Wild trees for bonsai 2019 (UK)

Mike Hennigan

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G potter has great success in collecting hawthorn. he's another who doesnt completely bare root/hose off the tree after collection. he did an article on this quite recently
https://www.kaizenbonsai.com/blog/2018/03/potting-yamadori-hawthorn-for-bonsai/

im in the same boat, i would remove most of the field soil by hand and leave a little something in the roots, that the tree was previously used to. i dont usually bare root nursery trees either.
Mad respect for Graham Potter! I think it just comes down to what works. I know, that for me, sweating works like a miracle for hawthorn. And the soil they grow in around here is super heavy clay. If I can get rid of it right away, I will. And I can easily do so with this method I use. I also look at it as capitalizing on this moment in time where this hawthorn will be the most vigorous it will ever be, the moment of collection. It’s always going to be less vigorous after it’s been in a pot for any number of years. Meaning it will probably give me the strongest response to root pruning it will ever give me, right after collection. If I have to go back in and slowly correct the roots over many years, that is taking years away from the development of the tree, I’d rather cut back really hard, wash it out, and then not have to bother the roots very much at all, besides minor trimming, ever again.

I understand my method isn’t going to work for everybody or for every tree though. At the end of the day it’s whatever you have to do to make it work!

Fantastic article by the way. That thing is a beast!
 

BobbyLane

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Mad respect for Graham Potter! I think it just comes down to what works. I know, that for me, sweating works like a miracle for hawthorn. And the soil they grow in around here is super heavy clay. If I can get rid of it right away, I will. And I can easily do so with this method I use. I also look at it as capitalizing on this moment in time where this hawthorn will be the most vigorous it will ever be, the moment of collection. It’s always going to be less vigorous after it’s been in a pot for any number of years. Meaning it will probably give me the strongest response to root pruning it will ever give me, right after collection. If I have to go back in and slowly correct the roots over many years, that is taking years away from the development of the tree, I’d rather cut back really hard, wash it out, and then not have to bother the roots very much at all, besides minor trimming, ever again.

I understand my method isn’t going to work for everybody or for every tree though. At the end of the day it’s whatever you have to do to make it work!

Fantastic article by the way. That thing is a beast!
more than one way to skin a cat the saying goes. i find trees establish far quicker without being completely barerooted.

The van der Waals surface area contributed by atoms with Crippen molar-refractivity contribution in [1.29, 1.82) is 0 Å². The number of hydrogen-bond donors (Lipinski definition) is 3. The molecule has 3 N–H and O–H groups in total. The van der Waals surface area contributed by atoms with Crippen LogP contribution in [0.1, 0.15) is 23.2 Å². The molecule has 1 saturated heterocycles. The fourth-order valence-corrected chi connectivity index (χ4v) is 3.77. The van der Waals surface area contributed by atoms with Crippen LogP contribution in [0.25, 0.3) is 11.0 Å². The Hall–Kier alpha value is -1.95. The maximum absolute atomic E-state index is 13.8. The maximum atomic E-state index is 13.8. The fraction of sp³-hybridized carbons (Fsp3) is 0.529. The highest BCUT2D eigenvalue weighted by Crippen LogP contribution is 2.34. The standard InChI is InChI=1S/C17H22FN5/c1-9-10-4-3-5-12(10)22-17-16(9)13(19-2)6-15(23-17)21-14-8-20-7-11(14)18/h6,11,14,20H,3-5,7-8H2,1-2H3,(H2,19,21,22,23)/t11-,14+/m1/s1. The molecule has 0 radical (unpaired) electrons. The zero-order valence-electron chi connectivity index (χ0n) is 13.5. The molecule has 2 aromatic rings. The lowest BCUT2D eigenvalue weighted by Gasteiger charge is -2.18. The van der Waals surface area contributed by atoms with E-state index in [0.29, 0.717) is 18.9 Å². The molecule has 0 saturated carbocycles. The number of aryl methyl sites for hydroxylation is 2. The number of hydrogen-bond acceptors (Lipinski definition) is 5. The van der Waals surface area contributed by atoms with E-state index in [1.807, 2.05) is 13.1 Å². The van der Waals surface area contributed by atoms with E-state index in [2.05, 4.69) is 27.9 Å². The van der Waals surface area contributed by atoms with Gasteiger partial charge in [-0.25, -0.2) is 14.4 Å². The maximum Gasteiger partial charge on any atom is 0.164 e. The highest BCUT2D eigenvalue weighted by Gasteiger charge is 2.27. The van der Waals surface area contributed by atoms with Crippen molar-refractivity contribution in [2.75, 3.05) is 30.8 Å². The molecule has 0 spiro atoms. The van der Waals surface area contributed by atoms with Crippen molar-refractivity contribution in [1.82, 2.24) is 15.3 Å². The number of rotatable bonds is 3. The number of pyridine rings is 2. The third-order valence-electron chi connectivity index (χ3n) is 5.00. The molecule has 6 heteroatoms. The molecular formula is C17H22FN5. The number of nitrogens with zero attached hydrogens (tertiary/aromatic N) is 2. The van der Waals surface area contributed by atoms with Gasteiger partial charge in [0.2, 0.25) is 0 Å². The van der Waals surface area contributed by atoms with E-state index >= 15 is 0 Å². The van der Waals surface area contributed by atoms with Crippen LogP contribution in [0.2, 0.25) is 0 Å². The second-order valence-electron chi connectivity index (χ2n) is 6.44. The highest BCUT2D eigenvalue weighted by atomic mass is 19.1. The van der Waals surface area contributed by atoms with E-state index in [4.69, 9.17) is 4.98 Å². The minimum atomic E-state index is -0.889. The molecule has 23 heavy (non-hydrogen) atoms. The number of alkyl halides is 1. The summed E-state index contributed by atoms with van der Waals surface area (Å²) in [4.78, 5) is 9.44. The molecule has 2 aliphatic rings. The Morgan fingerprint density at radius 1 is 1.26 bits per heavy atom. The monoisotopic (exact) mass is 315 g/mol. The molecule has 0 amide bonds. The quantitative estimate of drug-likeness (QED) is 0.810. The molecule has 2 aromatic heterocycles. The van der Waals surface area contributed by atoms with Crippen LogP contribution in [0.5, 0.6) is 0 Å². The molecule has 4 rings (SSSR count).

i actually thought you was only into growing from seed. would love to see some of your larger tree projects sometime buddy!
 

Mike Hennigan

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more than one way to skin a cat the saying goes. i find trees establish far quicker without being completely barerooted.

i actually thought you was only into growing from seed. would love to see some of your larger tree projects sometime buddy!
LOL omg, let’s not bring that up again. ?. Well these two are my largest projects, literally speaking. A couple yews I dug up just this past spring about 6 feet tall from the ground. One I think will make a very nice almost-formal upright. Not sure about the other. They’re being left to recover for another year or two before I do any reduction.
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I haven’t posted many threads on my own trees yet but will be doing more come spring. I’m collecting my largest hawthorn yet in a couple months and plan to post a thread for that one so you can see how the magic happens in “real time”. ?

Always look forward to your threads, your style is along the lines of how I’d Like to treat a lot of the deciduous I collect around here. On a side note, I haven’t had great success in collecting American hornbeam, only about a 50% survival rate. Maybe I’ll see if retaining some field soil with those helps.
 

Cattwooduk

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Found this one a couple of days ago. Plan is to carve out the more central trunk and follow the existing bend from right to left then grow out a new leader heading right again depending where buds may pop. I think it's got some nice movement and interesting fat base, also gives me a chance to eventually do some nice carving and try some hollowing out of the large right hand section.

Excuse my crappy 2 minute virt!

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Cofga